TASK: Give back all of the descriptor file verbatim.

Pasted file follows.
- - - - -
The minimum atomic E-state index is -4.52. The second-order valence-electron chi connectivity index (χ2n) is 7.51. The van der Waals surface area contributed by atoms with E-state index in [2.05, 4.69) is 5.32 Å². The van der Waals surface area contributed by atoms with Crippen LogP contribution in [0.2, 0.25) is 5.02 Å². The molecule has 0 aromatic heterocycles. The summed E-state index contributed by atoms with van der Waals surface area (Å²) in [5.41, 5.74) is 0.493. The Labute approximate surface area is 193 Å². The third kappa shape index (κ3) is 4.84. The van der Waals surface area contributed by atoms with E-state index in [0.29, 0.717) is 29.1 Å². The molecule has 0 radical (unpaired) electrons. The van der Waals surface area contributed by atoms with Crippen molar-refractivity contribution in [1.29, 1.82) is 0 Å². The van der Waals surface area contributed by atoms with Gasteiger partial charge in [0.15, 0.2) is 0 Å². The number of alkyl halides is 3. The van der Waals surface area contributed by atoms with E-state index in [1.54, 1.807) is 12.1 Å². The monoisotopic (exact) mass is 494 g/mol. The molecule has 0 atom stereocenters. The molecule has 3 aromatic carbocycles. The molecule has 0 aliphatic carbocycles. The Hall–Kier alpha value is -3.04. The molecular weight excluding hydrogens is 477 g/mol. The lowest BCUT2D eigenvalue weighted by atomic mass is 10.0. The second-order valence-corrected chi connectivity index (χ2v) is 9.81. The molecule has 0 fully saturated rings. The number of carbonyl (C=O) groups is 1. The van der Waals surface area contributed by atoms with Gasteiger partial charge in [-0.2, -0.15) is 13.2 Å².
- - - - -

The minimum atomic E-state index is -4.52. The second-order valence-electron chi connectivity index (χ2n) is 7.51. The van der Waals surface area contributed by atoms with E-state index in [2.05, 4.69) is 5.32 Å². The van der Waals surface area contributed by atoms with Crippen LogP contribution in [0.2, 0.25) is 5.02 Å². The molecule has 0 aromatic heterocycles. The summed E-state index contributed by atoms with van der Waals surface area (Å²) in [5.41, 5.74) is 0.493. The Labute approximate surface area is 193 Å². The third kappa shape index (κ3) is 4.84. The van der Waals surface area contributed by atoms with E-state index in [0.29, 0.717) is 29.1 Å². The molecule has 0 radical (unpaired) electrons. The van der Waals surface area contributed by atoms with Crippen molar-refractivity contribution in [1.29, 1.82) is 0 Å². The van der Waals surface area contributed by atoms with Gasteiger partial charge in [0.15, 0.2) is 0 Å². The number of alkyl halides is 3. The van der Waals surface area contributed by atoms with E-state index in [1.54, 1.807) is 12.1 Å². The monoisotopic (exact) mass is 494 g/mol. The molecule has 0 atom stereocenters. The molecule has 3 aromatic carbocycles. The molecule has 0 aliphatic carbocycles. The Hall–Kier alpha value is -3.04. The molecular weight excluding hydrogens is 477 g/mol. The lowest BCUT2D eigenvalue weighted by atomic mass is 10.0. The second-order valence-corrected chi connectivity index (χ2v) is 9.81. The molecule has 0 fully saturated rings. The number of carbonyl (C=O) groups is 1. The van der Waals surface area contributed by atoms with Gasteiger partial charge in [-0.2, -0.15) is 13.2 Å².